Changing email password via command line – Plesk

Easily accomplished by running:

$ /usr/local/psa/bin/mail -u [email protected] -passwd NEWPASSWORD

Mounting system in recovery mode

Needed to mount a system in a recovery mode to be able to chroot into it and run updates to attempt to fix it.
Steps required were:

$ mkdir /oldsystem
$ mount /dev/sdb1 /oldsystem
$ mount --bind /dev /oldsystem/dev
$ mount -t proc none /oldsystem/proc
$ mount -t sysfs none /oldsystem/sys
$ chroot /oldsystem

You can replace ‘/oldsystem’ with the path of your liking really.

Have fun fixing stuff 😀

EDIT: Now it ended being a i686 kernel, my recovery was a 64bit therefore yum update was out of question. Way around it was changing the $basearch in the yum.repos.d files. Quick sed command below will do exactly that:

$ sed -i 's|$basearch|i386|g' /etc/yum.repos.d/CentOS-*

Scanning range of ip’s for open ports

Simple scan for open ports on an IP range:

$ nmap

Getting more info from the scan:

$ nmap -sV -vv -PN

Use responsibly 😉

How to sudo echo/cat things

Wanted to ‘cat’ a content of one file to be appended to another which had no permissions for my user, however, I had ‘sudo’ permissions. Basically failed miserably at it, then I figured it might be something to do with the ‘tee’ I knew about from vim.

Tried a

$ man tee

Which in the end lead to this:

$ cat ~/somefile | sudo tee -a /path/to/newfile

And boom! worked a charm, though dumped the content of the file to stout as well. Making it:

$ cat ~/somefile | sudo tee -a /path/to/newfile >/dev/null

solves that.

It’s one of those little brain teasers trying to figure out 😀

SH module for python

For python3 on arch to install python modules installer:

$ sudo pacman -S pip

To install the module:

$ pip install sh

then in python shell/script:

import sh

Then you can use it as follow:"-l", "/home/user")

You can as well iterate over it, for example:

for line in sh.grep("something", "/home/user/somefile"):

Connect to wireless network via the command line

First generate the wpa.conf that will include your network information:

$ wpa_passphrase SSID_NAME PASSPHRASE > wpa.conf

then test the connection to the network:

$ wpa_supplicant -D wext -i IFACE_NAME -c wpa.conf

If that completes successfully, kill with ctrl+c and re-run adding -B option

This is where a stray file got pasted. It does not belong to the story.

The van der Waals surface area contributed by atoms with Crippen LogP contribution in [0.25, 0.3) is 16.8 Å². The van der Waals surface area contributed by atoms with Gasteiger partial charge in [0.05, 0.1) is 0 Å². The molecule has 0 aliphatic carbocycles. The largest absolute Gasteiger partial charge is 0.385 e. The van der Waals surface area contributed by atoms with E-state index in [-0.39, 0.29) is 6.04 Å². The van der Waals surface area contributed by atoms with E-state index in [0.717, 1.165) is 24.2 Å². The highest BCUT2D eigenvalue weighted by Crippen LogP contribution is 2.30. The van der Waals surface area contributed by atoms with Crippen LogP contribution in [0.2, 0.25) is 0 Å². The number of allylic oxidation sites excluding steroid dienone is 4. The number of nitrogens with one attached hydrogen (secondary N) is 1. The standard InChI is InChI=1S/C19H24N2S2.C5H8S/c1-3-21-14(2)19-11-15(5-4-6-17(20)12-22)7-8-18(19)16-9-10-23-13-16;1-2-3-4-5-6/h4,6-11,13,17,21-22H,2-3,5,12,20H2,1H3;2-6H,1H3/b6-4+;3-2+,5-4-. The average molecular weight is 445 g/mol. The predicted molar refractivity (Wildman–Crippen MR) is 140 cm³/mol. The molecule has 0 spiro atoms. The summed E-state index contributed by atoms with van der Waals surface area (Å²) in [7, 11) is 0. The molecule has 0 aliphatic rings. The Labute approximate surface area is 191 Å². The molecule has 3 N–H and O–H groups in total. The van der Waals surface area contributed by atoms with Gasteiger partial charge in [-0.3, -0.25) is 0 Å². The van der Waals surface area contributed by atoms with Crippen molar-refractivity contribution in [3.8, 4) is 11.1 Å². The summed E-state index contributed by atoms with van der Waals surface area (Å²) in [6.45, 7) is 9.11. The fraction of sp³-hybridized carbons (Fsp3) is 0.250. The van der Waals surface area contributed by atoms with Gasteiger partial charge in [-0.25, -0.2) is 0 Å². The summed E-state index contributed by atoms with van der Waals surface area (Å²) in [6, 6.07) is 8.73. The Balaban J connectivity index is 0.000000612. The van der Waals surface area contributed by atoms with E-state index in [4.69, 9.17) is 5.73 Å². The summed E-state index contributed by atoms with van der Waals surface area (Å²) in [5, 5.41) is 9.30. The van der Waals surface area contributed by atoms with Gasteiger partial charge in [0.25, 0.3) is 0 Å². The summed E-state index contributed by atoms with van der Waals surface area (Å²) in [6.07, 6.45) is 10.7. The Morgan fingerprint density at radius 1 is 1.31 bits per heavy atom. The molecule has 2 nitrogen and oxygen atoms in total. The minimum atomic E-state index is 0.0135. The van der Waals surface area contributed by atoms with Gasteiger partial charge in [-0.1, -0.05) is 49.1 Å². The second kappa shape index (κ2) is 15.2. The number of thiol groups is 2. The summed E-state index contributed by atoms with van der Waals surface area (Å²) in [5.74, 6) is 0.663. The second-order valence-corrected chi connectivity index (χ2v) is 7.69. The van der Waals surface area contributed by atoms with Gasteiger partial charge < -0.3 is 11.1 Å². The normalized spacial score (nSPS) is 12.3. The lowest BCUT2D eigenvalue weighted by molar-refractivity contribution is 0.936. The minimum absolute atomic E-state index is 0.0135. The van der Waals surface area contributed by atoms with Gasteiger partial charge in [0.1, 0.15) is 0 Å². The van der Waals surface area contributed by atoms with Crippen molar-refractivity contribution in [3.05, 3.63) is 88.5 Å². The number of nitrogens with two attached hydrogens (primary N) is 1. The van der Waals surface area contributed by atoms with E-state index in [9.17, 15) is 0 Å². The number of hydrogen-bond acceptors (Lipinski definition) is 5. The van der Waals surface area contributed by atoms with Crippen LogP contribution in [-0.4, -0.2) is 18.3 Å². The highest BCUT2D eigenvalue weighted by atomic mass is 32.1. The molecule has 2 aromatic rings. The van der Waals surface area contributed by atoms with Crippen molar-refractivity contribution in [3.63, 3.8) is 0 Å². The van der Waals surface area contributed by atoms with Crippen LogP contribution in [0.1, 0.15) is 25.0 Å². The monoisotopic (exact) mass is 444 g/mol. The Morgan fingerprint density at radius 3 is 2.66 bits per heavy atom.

Then configure the interface, can be done using dhclient if a dhcp server is available on the network

$ dhclient IFACE_NAME

Blocking bots via .htaccess file

Needed to do that the other day as the server load has spiked to 80+

RewriteEngine On
RewriteBase /
SetEnvIfNoCase User-Agent 'bingbot/2.0' bad_agent
Deny from env=bad_agent


SetEnvIfNoCase User-Agent '$BOTNAME' bad_agent

before the “Deny” line for every bot you want to block

Reverse SSH connection

So I have installed Linux for a friend of mine, which he was happy with. However as he’s not the most tech savvy as soon as he encountered an issue (installing flash) he straight away contacted me about it. Trying to explain to him how to do it was like talking to a monkey about real estate, same thing goes to attempting to get him to open an ssh port on his firewall so I could log in.

After a little brain storming I figured that since SSH supports Dynamic port forwarding it definitely have a solution of some sort for me. After reading the ssh manual page the -R option sounded like something I was looking for.

Quick test between my local machine and my cloud server resulted in a success.

Here’s how:

Lets call my PC Machine A and his Machine B.

I created him a user on my system and got him got him to run this on his box:

$ ssh -R 2222:localhost:22 [email protected]

This connected him to my machine A and forwarded the local 2222 port to the port 22 on his machine B.

Then it was just a matter of me running the following:

$ ssh localhost -p 2222

There you go, access to his machine without pulling my hair trying to explain stuff to him! win!

Dynamic port forwarding (SOCKS proxy)

Was in a pickle as needed to access something from a specific IP range. Had an SSH access to the box on that range therefore decided to use dynamic port forwarding. With the command bellow I forced ssh to dynamically forward port 8080 on the machine A to port 22 on the machine B.

$ ssh -D 8080 [email protected]

Then in Firefox under Preferences > Advanced > Network > Settings, I have chose “Manual Proxy Configuration”. In the SOCKS host typed ‘localhost’ and in Port field ‘8080’ (omitting the quotes).

Click Ok and voilà, google what is my IP and the machine B’s IP was displayed, now I could access the range restricted content.

See the list of software installed on your Debian|Ubuntu

To see the list of the packages installed on your system running Debian|Ubuntu just run:

$ dpkg --get-selections
acpi install
acpi-support-base install
acpid install
adduser install
analog install
apache2 install
apache2-doc install
apache2-mpm-prefork install
apache2-utils install
apache2.2-bin install
apache2.2-common install

If you are looking for specific package you can pipe the output to grep, for example:

$ dpkg --get-selections | grep nmap
nmap install

You can as well locate the files that belong to the package by running:

$ dpkg -L nmap

To see the version of the package that is installed/available:

$ dpkg --list nmap

This will give you:

| Status=Not/Inst/Conf-files/Unpacked/halF-conf/Half-inst/trig-aWait/Trig-pend
|/ Err?=(none)/Reinst-required (Status,Err: uppercase=bad)
||/ Name                              Version               Architecture          Description
ii  nmap                              6.00-0.3              amd64                 The Network Mapper